Sometimes it’s hard to be nice.

 

We all deal with annoyances and irritations in our lives. That person who cut you off on the expressway—completely out of line! That woman who talks loudly on her cell phone while you’re in line at the grocery store —absolutely mind numbing! The wailing toddler, the failed Wi-Fi connection, the extra long red light when you’re in a hurry, all add up to make your day much more debilitating, especially when you’re already overwhelmed with responsibilities.

 

Fortunately, such issues tend to be minor and never life threatening.  We encounter them, process them, and move on. Learning to be nice, even when you don’t want to be, is an unfortunate part of adulthood.

 

It can be surprisingly tricky to distinguish the inconveniences from the truly distressing. You question whether you are acting out of immature, whiny, and selfish needs or because you have something truly worth griping about? It requires a remarkable amount of maturity to determine when it’s appropriate to stay silent and when it’s necessary to stand up for yourself.

 

Professionally, I struggle with this when my clinical obligation to my patients conflicts with my ability to be a  “nice” employee who keeps owners, co-workers, and other veterinarians happy.

 

It’s not nice for me to criticize owners who refuse to euthanize pets suffering in pain from their cancer. It’s awkward for me to chastise the untrained doctors who oversee chemotherapy administered by inexperienced individuals without proper safety equipment or monitoring in place. I shouldn’t expose cases where vets have ignored basic principles of surgical oncology so extensively they actually increased the risk of tumor spread rather than reduced it.

 

It’s not nice to tell the owner who chooses herbal treatments rather than chemotherapy that I feel they have wasted their money. It’s impolite to call the vet who only took one x-ray of a dog’s lungs before performing a complicated tumor removal and tell them how unacceptable that was. It’s frowned upon to argue with the person who doesn’t want to treat their 12 year-old dog with cancer because that is akin to “torturing a 95 year old human with chemotherapy.”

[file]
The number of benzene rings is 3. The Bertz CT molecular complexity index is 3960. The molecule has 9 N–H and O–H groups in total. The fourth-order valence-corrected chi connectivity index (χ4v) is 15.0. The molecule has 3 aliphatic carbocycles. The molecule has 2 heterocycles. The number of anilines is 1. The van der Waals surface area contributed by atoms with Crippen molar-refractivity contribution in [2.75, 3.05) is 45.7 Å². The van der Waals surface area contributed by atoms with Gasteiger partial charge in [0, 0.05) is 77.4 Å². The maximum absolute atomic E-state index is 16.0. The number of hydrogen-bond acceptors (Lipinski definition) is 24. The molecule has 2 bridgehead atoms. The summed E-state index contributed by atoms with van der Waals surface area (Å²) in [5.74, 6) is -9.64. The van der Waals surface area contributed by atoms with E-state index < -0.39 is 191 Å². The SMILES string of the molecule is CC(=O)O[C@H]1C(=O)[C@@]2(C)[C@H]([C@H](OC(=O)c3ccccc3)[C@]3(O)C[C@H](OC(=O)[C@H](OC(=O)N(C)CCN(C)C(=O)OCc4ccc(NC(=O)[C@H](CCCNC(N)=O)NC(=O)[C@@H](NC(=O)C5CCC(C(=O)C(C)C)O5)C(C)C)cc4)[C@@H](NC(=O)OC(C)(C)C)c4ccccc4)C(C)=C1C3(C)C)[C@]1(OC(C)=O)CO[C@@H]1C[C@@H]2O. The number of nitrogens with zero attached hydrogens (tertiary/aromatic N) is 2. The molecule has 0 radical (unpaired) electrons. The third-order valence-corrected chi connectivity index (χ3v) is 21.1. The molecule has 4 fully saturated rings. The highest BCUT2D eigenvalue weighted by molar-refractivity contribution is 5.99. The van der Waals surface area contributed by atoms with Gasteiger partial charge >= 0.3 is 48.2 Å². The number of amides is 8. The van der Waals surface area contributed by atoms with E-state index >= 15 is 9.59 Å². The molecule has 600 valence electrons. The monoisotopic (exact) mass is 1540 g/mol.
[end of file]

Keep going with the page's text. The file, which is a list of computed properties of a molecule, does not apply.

Though much of what I do is certainly rewarding and worthwhile, on days where my patience is worked to its barest thread, my emotional capacity is stretched to the brink of snapping, and it’s exceedingly difficult to be nice and not behave as listed above, at those times I force myself to remember that at minimum, I can be fair.

 

When I’m frustrated by an owner who chooses herbal remedies for their pet’s cancer, rather than the treatment plan I outlined, I remember their choice is still made out of a want to help their animal battle its disease.

 

When I roll my eyes at a veterinarian who took the single x-ray, I remember similar cases where I’ve been told the owner could only afford the less expensive diagnostic test so they could pay for the life-saving surgery.

 

When an owner declines treatment for their elderly pet, I recall how I felt watching my mother endure chemotherapy and understand how personal experience could influence their opinion of anti-cancer treatment for their animal.

 

When do I cross the line from explaining the potential reasons behind apparently incompetent medicine to making excuses for it? When is it acceptable for me to outwardly rant about insensitive and rude owners rather than allow my concerns to simmer internally? Am I whistleblowing or am I exhibiting childish dissatisfaction? Am I ever allowed to not be nice?

 

I’m not sure of the correct answer and it’s a constant struggle for me to determine when to speak up and when to “let it go.” There’s a lot to be said for being a professional work in progress.  

 

What helps sustain me is remembering that even when I’m not so nice, I am fair. That’s been enough to carry me through the toughest of days thus far. It will likely take me far into the future of my profession as well.

 

 

Dr. Joanne Intile

 

 

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